The Border “Crisis”: It’s About Child Protection, Not Family Separation

Across the United States there are courts established that deal on a daily basis with the nearly 438,000 American children in foster care. These children have been “separated” from their families for a myriad of reasons. The children have been the victims of abuse and neglect, sometimes inflicted by their parents or caretakers that the parents had chosen.

Other separations are ordered when parents have been arrested and are in jail for criminal activity not directly related to the children. In the worst instances parents have been arrested for crimes of violence in which the child was the victim. I remember my time as an Assistant State’s Attorney in Cook County, IL in the Child Protection Division. The assistants working in those courtrooms were taught about “shaken baby syndrome” and the physical facts that children do not get subdural hematomas or spiral arm fractures falling out of bed or off a bicycle. Those injuries are inflicted by adults, all too often the parent.

The Principles of Child Protection

The “crisis” at the southern border seems to be based on the belief that three previously accepted principles are wrong. These principles drive child protective services for American children:

  • Not every parent is a good parent with the “best interests” of their child at heart.
  • Government officials that take custody of children do so with the intent of achieving an outcome that is in the “best interests” of that child.
  • A prime purpose of enforcing the law is to deter illegal behavior.

American children are “separated” from their parents when they are physically or mentally abused or neglected or when the parent(s) have engaged in illegal conduct and subject to incarceration. This fact in how state and local governments address children in danger belies any assumption that no child should ever be “separated” from its parent. Society has judged that such situations clearly exist.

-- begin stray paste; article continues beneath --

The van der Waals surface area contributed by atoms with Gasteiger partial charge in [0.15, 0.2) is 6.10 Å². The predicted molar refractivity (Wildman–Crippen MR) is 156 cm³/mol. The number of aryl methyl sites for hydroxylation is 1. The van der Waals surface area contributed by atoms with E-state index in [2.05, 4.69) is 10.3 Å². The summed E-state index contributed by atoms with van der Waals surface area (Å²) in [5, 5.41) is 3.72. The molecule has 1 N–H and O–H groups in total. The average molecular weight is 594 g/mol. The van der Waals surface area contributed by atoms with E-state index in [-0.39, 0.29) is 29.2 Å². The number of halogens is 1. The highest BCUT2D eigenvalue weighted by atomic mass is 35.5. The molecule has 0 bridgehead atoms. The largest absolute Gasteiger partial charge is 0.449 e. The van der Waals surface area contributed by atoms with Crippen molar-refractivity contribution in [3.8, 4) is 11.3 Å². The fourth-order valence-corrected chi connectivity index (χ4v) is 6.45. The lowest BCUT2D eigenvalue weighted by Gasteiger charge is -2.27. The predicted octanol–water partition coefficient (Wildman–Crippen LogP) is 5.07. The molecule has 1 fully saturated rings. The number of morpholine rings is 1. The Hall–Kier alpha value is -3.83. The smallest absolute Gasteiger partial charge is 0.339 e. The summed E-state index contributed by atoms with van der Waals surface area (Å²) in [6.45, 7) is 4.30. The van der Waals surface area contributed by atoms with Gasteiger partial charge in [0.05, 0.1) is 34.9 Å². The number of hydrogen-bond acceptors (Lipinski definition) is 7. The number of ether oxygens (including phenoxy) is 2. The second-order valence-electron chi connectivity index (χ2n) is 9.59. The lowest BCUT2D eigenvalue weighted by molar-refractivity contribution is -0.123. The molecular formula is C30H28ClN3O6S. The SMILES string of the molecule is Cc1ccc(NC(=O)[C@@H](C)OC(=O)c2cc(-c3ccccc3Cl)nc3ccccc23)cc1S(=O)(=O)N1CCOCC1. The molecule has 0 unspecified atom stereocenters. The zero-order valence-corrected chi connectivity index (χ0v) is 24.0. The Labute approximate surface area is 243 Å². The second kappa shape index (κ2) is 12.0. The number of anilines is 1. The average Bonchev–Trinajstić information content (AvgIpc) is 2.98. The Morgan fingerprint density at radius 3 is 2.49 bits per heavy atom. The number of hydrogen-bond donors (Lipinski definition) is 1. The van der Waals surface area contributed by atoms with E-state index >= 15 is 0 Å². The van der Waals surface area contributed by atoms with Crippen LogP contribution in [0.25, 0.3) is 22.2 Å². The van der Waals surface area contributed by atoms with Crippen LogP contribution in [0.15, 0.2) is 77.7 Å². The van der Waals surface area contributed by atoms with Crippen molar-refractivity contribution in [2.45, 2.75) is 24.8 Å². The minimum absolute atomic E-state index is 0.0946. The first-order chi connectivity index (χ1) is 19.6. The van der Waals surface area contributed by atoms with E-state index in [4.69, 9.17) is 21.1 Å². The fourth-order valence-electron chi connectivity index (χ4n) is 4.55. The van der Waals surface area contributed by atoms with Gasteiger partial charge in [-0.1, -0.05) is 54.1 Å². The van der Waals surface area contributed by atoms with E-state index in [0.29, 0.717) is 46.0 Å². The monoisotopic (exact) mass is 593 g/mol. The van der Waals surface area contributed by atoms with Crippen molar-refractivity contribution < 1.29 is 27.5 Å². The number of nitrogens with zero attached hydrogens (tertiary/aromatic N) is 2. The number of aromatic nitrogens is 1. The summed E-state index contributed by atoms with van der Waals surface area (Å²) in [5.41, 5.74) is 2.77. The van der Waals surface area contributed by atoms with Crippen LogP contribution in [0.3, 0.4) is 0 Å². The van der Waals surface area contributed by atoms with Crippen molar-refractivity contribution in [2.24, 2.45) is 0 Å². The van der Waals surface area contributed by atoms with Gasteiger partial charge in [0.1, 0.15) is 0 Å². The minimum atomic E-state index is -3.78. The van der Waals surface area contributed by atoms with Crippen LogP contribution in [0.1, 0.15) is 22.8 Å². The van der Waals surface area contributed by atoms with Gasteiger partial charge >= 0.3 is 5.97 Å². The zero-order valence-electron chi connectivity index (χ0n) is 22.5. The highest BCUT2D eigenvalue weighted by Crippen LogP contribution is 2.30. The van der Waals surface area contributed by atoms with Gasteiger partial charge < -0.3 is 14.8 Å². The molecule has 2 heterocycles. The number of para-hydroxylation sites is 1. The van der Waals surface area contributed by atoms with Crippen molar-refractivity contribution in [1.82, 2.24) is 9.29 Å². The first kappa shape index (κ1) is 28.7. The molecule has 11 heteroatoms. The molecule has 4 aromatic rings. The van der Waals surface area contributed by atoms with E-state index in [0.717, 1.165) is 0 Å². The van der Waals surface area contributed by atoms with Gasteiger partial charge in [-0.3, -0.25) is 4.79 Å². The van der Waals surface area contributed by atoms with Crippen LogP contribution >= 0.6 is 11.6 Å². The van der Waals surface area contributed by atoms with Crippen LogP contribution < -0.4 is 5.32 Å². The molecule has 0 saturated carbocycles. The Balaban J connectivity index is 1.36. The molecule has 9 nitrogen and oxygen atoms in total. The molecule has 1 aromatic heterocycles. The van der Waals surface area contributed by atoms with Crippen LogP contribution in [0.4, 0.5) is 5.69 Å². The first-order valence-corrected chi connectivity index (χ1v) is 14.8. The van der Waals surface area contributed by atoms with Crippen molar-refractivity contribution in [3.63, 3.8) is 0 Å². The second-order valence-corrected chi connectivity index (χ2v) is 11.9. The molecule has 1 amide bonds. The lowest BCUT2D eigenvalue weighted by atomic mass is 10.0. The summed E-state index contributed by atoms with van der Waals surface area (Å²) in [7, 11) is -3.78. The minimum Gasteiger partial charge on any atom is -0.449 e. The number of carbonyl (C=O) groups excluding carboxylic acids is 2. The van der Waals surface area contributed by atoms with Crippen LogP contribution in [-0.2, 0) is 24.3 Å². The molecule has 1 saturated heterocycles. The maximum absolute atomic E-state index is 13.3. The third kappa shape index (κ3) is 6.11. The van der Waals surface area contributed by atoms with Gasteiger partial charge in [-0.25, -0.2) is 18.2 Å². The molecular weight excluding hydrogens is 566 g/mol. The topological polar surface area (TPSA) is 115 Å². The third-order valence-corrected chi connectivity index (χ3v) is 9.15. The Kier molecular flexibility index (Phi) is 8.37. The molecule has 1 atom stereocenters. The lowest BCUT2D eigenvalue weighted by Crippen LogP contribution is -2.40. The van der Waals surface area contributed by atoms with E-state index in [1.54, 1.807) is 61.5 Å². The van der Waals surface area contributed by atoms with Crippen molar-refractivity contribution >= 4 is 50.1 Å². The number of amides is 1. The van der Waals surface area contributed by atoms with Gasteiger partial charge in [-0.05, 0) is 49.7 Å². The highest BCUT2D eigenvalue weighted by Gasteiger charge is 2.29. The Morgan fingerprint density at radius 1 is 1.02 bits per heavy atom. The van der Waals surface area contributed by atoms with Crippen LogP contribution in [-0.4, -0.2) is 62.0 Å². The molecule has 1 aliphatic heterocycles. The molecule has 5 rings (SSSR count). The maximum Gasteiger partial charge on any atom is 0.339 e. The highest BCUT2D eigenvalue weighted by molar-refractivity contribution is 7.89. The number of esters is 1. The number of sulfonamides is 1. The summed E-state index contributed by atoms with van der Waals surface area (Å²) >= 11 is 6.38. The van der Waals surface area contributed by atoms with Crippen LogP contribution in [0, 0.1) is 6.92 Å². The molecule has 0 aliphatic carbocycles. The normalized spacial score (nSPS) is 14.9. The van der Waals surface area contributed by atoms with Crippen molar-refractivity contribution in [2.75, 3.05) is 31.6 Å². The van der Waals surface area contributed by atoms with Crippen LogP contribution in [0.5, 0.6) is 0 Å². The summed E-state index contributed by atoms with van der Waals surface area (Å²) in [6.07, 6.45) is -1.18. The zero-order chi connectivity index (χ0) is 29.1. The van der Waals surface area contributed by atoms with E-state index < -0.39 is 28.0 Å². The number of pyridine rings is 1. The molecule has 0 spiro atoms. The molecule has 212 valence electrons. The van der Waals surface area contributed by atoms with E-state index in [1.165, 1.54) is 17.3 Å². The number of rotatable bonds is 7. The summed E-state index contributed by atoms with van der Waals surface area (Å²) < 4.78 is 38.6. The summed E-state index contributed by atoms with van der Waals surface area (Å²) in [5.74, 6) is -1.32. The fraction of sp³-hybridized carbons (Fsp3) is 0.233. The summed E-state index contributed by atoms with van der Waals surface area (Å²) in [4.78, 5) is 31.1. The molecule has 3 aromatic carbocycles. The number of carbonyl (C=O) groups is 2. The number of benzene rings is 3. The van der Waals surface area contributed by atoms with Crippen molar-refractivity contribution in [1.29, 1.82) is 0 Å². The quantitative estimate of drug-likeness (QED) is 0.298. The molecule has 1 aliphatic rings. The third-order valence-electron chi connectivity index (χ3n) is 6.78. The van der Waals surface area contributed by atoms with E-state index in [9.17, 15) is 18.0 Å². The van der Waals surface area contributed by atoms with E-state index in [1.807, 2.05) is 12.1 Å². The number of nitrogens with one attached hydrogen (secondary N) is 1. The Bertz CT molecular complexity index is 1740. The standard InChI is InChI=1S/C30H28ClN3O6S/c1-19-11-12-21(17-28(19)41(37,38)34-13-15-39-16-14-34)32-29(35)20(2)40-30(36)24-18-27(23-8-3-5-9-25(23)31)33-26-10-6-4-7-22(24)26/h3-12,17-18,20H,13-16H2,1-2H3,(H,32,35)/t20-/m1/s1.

The alleged crisis of separation at the border, viewed through the lens of how we address parenting issues within our borders, is no crisis at all, but rather an appropriate response to a circumstance that is the result of parental decisions. A recent Rasmussen poll indicates that 54% of American voters understand this, holding the belief that responsibility for “family separation” is on the shoulders of the parents.

Why American Children Are Removed From Parental Care

The circumstances associated with an American child’s removal from parental care are instructive:

  • Neglect 61% 166,679
  • Drug Abuse (Parent) 34% 92,107
  • Caretaker Inability To Cope 14% 37,857
  • Physical Abuse 12% 33,671
  • Child Behavior Problem 11% 28,829
  • Housing 10% 27,871
  • Parent Incarceration 8% 20,939
  • Alcohol Abuse (Parent) 6% 15,143
  • Abandonment 5% 12,889
  • Sexual Abuse 4% 9,904
  • Drug Abuse (Child) 2% 6,273
  • Child Disability 2% 4,554
  • Relinquishment 1% 2,694
  • Parent Death 1% 2,212
  • Alcohol Abuse (Child) 0% 1,242

Is It Abuse or Neglect to Take a Child Through the Desert?